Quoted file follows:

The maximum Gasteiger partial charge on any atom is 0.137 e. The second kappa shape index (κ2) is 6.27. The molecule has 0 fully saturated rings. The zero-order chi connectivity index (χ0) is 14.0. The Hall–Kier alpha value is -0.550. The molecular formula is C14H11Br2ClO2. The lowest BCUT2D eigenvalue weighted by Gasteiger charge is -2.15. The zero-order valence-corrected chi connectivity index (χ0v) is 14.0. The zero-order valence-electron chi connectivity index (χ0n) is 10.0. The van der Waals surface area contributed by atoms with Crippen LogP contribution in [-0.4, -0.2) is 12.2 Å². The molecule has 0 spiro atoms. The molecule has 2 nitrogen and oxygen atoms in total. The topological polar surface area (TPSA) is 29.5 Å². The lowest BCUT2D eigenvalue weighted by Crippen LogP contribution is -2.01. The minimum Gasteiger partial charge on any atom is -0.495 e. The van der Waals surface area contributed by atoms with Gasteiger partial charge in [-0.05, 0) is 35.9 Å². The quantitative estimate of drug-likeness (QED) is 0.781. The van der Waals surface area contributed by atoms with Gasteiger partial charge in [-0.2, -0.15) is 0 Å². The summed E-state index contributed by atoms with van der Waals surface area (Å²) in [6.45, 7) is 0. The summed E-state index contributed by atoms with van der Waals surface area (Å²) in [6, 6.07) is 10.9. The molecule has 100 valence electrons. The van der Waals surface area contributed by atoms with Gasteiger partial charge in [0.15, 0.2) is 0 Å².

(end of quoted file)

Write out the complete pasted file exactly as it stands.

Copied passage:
The maximum Gasteiger partial charge on any atom is 0.137 e. The second kappa shape index (κ2) is 6.27. The molecule has 0 fully saturated rings. The zero-order chi connectivity index (χ0) is 14.0. The Hall–Kier alpha value is -0.550. The molecular formula is C14H11Br2ClO2. The lowest BCUT2D eigenvalue weighted by Gasteiger charge is -2.15. The zero-order valence-corrected chi connectivity index (χ0v) is 14.0. The zero-order valence-electron chi connectivity index (χ0n) is 10.0. The van der Waals surface area contributed by atoms with Crippen LogP contribution in [-0.4, -0.2) is 12.2 Å². The molecule has 0 spiro atoms. The molecule has 2 nitrogen and oxygen atoms in total. The topological polar surface area (TPSA) is 29.5 Å². The lowest BCUT2D eigenvalue weighted by Crippen LogP contribution is -2.01. The minimum Gasteiger partial charge on any atom is -0.495 e. The van der Waals surface area contributed by atoms with Gasteiger partial charge in [-0.05, 0) is 35.9 Å². The quantitative estimate of drug-likeness (QED) is 0.781. The van der Waals surface area contributed by atoms with Gasteiger partial charge in [-0.2, -0.15) is 0 Å². The summed E-state index contributed by atoms with van der Waals surface area (Å²) in [6.45, 7) is 0. The summed E-state index contributed by atoms with van der Waals surface area (Å²) in [6, 6.07) is 10.9. The molecule has 100 valence electrons. The van der Waals surface area contributed by atoms with Gasteiger partial charge in [0.15, 0.2) is 0 Å².